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Batting Around: Who’s the best closer in MLB? A’s flamethrower Mason Miller challenges veterans

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Throughout the season the CBS Sports MLB experts will bring you a weekly Batting Around roundtable breaking down pretty much anything. The latest news, a historical question, thoughts about the future of baseball, all sorts of stuff. Last week we debated the automated strike zone. These week we’re going to tackle the game’s best closers.

Who is the best closer in baseball?

R.J. Anderson: I think you have to give that title to Mason Miller right now. We’re here in June and he’s striking out nearly two batters per inning. It’s hard to fathom. He’s also shown the ability to record more than three outs at a time; that isn’t too surprising given his starting history, but it does add to his value, in my opinion. The two other candidates I would hear arguments for are Emmanuel Clase and Ryan Helsley. Both have longer track records than Miller, and I wouldn’t disagree with anyone who picked them. (Do note that I didn’t forget about Devin Williams and Félix Bautista; I just think it goes against the spirit of these questions to answer with an injured pitcher.)

Dayn Perry: I have to agree that right now it’s Mason Miller. It’s just impossible for me to ignore a high-leverage reliever who’s striking out more than half of the batters he faces and running an FIP of 0.87. On another level, I expect dominance from a closer, and Miller’s capacity to overwhelm hitters with his triple-digit fastball and wipeout slider checks that box in a big way. Clase is right behind Miller for me.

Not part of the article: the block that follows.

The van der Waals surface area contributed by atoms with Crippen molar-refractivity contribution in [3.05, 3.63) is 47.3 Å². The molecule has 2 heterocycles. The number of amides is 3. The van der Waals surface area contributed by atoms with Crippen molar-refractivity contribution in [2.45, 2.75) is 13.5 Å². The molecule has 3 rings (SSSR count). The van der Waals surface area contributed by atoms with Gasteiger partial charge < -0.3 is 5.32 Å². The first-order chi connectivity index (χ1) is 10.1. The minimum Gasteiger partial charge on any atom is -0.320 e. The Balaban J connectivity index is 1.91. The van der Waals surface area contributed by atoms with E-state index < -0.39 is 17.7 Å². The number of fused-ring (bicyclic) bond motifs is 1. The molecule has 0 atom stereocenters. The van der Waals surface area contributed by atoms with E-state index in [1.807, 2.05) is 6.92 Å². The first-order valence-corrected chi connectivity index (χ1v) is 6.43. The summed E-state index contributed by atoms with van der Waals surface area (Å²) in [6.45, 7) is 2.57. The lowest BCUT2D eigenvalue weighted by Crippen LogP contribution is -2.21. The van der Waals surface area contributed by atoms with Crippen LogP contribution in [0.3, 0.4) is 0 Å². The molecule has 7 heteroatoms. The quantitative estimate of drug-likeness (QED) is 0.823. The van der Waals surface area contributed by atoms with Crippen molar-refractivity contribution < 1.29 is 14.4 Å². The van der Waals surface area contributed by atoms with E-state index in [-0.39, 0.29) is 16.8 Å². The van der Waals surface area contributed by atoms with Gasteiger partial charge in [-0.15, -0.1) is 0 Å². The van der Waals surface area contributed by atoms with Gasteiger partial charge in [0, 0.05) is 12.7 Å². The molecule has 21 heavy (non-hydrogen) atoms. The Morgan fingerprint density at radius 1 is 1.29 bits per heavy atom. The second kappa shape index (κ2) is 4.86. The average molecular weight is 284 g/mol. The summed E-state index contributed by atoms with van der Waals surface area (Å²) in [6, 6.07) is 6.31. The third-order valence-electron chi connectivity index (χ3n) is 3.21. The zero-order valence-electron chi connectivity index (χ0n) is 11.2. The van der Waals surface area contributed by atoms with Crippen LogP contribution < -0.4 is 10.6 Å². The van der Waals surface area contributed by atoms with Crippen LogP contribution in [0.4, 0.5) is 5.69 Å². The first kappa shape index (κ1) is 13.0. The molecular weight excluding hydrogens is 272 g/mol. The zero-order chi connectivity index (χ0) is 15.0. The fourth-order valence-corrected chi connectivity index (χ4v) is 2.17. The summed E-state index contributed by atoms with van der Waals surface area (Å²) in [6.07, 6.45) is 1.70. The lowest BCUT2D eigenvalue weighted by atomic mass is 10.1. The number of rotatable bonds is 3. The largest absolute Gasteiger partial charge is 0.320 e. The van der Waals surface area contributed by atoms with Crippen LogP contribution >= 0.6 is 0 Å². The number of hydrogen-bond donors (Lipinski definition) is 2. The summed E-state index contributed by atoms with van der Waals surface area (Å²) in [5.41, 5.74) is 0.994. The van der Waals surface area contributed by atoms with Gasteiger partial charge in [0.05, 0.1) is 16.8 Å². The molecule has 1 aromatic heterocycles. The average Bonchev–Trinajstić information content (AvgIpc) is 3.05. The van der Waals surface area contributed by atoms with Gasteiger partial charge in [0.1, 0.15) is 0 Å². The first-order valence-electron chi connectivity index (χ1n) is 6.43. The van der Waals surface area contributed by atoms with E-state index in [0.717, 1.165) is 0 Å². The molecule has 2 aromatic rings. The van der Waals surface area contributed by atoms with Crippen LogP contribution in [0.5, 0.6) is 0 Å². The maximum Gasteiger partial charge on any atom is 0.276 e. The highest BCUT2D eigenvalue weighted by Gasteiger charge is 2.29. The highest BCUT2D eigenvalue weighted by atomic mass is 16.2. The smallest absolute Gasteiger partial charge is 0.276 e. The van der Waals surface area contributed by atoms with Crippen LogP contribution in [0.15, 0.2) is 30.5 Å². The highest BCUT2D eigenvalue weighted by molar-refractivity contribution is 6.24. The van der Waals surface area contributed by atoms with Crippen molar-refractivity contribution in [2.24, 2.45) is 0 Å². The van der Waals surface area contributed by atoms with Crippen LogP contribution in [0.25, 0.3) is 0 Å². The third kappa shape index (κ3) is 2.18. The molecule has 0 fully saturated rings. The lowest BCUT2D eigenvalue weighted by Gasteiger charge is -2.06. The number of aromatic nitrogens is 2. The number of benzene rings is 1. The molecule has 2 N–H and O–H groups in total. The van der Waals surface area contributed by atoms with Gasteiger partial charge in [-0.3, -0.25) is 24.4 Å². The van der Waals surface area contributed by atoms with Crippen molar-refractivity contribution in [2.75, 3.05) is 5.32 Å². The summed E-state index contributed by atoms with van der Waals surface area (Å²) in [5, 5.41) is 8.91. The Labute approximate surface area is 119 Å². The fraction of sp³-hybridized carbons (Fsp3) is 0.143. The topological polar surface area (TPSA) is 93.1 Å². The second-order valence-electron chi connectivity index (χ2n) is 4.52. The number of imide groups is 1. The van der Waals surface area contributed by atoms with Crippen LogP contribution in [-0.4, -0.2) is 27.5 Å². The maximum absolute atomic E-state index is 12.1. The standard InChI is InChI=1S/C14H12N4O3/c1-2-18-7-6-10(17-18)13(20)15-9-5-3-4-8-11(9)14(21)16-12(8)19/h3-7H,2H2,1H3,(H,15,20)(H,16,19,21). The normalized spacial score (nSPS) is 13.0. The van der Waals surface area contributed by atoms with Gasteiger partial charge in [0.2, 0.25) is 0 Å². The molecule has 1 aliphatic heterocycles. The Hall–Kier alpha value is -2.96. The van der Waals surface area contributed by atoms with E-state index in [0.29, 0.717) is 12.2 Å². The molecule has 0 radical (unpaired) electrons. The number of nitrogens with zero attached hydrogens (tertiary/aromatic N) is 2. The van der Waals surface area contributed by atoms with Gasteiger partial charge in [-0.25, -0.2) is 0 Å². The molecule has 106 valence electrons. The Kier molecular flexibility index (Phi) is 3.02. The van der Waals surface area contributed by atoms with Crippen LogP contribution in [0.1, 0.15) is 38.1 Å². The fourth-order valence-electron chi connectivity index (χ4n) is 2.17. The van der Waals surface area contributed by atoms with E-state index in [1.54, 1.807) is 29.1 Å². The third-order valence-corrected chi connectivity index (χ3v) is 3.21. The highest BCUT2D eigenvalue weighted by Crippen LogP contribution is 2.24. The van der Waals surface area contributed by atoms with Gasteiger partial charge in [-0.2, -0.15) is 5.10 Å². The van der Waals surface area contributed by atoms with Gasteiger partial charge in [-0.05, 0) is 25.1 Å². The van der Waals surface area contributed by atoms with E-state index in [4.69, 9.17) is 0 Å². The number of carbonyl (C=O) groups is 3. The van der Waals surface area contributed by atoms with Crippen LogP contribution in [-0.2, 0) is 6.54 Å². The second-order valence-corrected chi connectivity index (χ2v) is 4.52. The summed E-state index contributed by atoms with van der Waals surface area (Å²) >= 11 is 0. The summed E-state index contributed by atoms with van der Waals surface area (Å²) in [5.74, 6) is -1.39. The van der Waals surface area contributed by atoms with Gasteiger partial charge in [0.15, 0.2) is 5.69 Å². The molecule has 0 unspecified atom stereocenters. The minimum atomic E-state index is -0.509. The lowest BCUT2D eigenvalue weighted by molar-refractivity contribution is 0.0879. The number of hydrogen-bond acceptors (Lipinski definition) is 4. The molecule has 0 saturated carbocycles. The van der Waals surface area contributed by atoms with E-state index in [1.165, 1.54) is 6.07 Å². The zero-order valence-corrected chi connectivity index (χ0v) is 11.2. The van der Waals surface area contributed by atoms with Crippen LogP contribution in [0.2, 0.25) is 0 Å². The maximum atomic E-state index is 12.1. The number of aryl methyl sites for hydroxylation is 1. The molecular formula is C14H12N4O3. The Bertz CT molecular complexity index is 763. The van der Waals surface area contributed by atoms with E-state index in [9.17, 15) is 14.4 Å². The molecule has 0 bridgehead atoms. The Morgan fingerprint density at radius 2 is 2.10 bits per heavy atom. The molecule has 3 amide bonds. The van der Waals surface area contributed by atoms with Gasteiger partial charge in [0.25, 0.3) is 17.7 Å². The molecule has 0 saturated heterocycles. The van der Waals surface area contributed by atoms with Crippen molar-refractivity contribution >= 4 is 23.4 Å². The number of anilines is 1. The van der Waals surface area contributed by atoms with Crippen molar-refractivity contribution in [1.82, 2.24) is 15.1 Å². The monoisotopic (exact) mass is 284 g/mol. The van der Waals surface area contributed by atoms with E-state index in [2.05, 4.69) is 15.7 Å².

Matt Snyder: I’ll go with Robert Suarez. Not only has he been tasked with taking over in San Diego for a guy who has been the best closer in baseball in the recent past, but he’s the only closer in baseball with at least 10 saves and zero blown saves. He has been amazing in every facet and hasn’t faltered yet in a save situation, so I’ll go with him. 

Mike Axisa: Am I really the first one to mention Josh Hader? I know he had a very bad start to the season — he allowed eight runs in his first 7 2/3 innings and nine appearances — but he has been vintage Hader since the middle of April, including striking out over 40% of the batters he’s faced. That rough start to the season was a blip, not the new normal, and the track record of elite play is pretty long here. First impressions matter, though Hader’s first impression in an Astros uniform did not accurately represent him.

Anyway, to answer the question, I’ll go with Clase over Hader and Miller, especially now that he’s rediscovered the swing-and-miss-ability that eluded him at times last season. There are so many great closers, though. I don’t think I’ve ever seen a hitter look comfortable against Andrés Muñoz. Clay Holmes never allows home runs and that’s a valuable skill when you only pitch in close games. Would it surprise anyone if Edwin Díaz dominates once he’s over his shoulder issue? Jeff Hoffman‘s been out of this world the last two years and he’s in a co-closer role now. There are a lot of great closers out there. Force me to pick one and I’ll take Clase.

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